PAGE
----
Yet the two mayors were adept at channeling funds to the neighborhoods, contributing to the expansion and professionalization of the CDC infrastructure. Clavel notes in both cities the evolution of some groups away from activism to services and development, reflecting a broader trend that has led to much soul searching about whether CDCs should reembrace organizing and whether organizing groups can also provide services — a debate that continues today (see Shelterforce #161). He sees the potential harms to communities when progressive city halls siphon off neighborhood leaders and co-opt organizations with an influx of funding, thereby weakening the very base needed to fight for continued reform.

Clavel also tackles the thorny issue of race. In Boston, racial schisms, the recent “trauma of busing,” and Mel King’s call for black economic and political autonomy were a backdrop for, and contrast to, Flynn’s insistence that the problem was not racism but economic discrimination, to be solved by redistributing downtown profits into the neighborhoods. Clavel concludes, “This may have played well in white neighborhoods, but blacks found it facile.”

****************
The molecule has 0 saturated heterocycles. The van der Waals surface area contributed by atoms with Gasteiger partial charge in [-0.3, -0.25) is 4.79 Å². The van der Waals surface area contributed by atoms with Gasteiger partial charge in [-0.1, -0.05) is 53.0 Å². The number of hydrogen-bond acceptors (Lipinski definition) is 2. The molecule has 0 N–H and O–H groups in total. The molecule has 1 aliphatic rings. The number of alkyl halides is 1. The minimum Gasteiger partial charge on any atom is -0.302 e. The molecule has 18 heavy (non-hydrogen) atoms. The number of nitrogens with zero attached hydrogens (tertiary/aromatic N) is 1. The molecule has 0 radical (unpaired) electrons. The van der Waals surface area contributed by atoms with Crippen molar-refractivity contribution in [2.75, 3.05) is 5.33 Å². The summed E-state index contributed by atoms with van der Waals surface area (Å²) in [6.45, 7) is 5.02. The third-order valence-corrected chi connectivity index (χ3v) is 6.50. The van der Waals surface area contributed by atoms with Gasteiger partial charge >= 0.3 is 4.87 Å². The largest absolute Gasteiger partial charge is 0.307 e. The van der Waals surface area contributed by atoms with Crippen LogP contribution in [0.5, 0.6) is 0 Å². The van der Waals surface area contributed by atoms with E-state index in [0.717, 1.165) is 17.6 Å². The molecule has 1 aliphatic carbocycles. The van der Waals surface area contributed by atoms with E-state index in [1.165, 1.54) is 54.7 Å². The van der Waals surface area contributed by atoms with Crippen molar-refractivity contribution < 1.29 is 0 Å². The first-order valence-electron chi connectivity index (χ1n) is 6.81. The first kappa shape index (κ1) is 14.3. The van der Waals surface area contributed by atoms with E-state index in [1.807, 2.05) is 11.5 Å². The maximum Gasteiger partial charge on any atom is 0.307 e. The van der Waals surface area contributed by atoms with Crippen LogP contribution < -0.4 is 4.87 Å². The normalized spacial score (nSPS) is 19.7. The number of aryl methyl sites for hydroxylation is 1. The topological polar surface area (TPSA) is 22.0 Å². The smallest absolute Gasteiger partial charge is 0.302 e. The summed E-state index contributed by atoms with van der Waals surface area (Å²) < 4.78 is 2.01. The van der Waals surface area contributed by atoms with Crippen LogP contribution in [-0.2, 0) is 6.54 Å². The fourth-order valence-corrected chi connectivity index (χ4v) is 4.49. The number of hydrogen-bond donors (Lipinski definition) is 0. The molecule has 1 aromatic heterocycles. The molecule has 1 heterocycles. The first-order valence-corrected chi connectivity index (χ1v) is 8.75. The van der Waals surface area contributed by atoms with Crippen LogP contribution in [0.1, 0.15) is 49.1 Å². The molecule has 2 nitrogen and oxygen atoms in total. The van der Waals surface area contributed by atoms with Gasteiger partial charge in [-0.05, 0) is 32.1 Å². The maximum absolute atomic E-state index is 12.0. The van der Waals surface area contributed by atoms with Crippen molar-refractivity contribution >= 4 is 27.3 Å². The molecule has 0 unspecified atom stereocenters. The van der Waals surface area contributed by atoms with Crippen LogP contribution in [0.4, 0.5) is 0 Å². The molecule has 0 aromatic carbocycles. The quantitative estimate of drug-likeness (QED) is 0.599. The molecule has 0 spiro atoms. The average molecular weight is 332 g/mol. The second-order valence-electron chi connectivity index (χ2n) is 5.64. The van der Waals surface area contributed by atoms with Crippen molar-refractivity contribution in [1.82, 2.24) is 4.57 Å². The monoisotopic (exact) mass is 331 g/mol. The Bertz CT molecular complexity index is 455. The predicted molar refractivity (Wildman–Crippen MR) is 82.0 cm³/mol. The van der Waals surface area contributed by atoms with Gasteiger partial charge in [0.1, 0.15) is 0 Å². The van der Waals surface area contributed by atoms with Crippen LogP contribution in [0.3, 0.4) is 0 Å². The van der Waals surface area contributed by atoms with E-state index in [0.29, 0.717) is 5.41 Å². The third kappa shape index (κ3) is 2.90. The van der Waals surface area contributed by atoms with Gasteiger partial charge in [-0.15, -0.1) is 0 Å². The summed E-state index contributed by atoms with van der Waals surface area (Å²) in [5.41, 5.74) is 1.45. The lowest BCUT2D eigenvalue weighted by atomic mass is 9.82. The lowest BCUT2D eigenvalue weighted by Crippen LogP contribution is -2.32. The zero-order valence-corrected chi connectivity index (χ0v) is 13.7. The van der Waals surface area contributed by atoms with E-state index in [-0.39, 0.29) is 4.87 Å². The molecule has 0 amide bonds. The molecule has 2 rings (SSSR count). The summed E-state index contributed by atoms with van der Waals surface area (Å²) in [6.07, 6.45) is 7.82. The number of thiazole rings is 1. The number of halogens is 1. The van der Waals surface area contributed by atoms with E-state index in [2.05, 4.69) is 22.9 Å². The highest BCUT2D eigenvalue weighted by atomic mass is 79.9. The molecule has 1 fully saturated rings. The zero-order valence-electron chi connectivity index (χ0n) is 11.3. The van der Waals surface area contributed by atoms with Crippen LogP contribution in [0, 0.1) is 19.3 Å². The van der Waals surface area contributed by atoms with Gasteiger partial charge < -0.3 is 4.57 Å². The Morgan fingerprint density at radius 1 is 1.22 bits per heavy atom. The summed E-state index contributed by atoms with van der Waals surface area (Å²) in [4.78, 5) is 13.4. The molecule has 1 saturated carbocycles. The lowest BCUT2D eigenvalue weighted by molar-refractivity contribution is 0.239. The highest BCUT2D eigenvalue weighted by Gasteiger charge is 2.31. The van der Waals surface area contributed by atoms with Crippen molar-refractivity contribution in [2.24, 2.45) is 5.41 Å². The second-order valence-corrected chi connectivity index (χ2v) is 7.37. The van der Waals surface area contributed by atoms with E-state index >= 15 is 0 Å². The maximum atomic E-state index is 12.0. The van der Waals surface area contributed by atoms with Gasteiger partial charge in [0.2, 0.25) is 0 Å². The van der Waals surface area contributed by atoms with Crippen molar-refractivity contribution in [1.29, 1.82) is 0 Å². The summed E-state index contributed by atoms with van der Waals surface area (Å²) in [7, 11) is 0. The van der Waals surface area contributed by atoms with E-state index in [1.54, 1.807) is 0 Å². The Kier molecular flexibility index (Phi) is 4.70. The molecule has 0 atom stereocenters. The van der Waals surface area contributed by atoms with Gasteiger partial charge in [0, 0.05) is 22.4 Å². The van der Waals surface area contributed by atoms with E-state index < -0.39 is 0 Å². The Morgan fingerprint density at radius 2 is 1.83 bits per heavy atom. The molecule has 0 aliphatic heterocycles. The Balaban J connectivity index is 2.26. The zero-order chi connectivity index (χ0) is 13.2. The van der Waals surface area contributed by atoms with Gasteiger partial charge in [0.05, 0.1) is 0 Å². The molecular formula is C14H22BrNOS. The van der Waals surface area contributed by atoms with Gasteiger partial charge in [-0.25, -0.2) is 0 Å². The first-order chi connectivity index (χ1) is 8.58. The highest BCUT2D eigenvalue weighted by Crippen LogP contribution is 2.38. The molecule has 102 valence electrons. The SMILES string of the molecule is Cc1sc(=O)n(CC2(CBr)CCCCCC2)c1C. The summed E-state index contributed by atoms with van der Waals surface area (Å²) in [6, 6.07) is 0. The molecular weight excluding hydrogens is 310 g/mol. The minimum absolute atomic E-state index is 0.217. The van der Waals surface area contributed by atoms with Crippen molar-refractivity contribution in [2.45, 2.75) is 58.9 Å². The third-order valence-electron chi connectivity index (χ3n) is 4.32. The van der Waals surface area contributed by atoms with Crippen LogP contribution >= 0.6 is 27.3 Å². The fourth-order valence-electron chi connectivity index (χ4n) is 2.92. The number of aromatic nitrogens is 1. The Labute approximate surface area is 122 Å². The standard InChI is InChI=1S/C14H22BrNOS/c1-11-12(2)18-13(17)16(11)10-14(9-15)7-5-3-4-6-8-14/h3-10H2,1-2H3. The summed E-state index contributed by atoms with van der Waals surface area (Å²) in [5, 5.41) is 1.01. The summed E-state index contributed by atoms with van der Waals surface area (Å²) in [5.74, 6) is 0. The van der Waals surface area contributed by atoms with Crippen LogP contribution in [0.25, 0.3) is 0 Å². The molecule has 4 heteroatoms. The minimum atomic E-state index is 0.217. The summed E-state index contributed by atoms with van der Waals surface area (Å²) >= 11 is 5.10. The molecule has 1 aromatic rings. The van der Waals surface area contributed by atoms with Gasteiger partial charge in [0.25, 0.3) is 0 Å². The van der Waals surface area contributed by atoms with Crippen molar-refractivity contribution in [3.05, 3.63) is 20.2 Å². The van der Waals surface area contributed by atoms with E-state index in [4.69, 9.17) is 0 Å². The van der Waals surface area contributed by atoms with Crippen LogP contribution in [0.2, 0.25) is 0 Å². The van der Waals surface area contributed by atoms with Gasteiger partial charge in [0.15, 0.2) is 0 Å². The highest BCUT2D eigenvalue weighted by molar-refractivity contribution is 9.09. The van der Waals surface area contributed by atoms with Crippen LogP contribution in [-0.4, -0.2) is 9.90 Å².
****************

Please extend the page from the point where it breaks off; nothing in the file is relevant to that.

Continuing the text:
The Harold Washington story is particularly poignant and echoes today. A man becomes the first black mayor of Chicago, and two stories are told of his legacy. One is of hope renewed. Clavel quotes community activist Doug Gills on the election victory: “There was something beautiful about it, and something that brought the dead to life. People who had been dead since the 1960s, not in a physical sense but emotionally, spiritually dead, came alive! I saw and worked with winos who put on ties and picked up their pens and clipboards and walked precincts during the Harold Washington campaign.” A core group of racially diverse leaders in his administration sought to address race head on, opened up decision making to those who had been shut out by the machine, and worked across racial lines. The other story is about “the coming of a dark age” for much of white Chicago and the city’s elites, who saw no good in Washington. A Clavel source cites polls showing that very few whites or blacks saw racial healing from the Washington years; in fact many thought racial divisions worsened.

Today we have the first African-American president of the United States, elected with the help of many people who had also been “dead emotionally” but awoke to the possibility of a transcendent leader. And we have at least two very different stories of his legacy to date. Yes, we could have predicted that, like Flynn and Washington, Obama wouldn’t be able to implement substantive reforms quickly enough to appease the “left of liberal” in his base. But should we have predicted that the same sort of ugly, deep-seated, racially tinged hostility that Washington faced would emerge in the form of the Tea Party?

What could Obama have learned (and could still learn) from these local leaders about staying in campaign mode while governing, continuing to organize, and having organizers among the inner circle? What could he have anticipated about the backlash that comes from breaking the race barrier? Clavel’s stories of 1980s urban progressivism definitely still resonate today.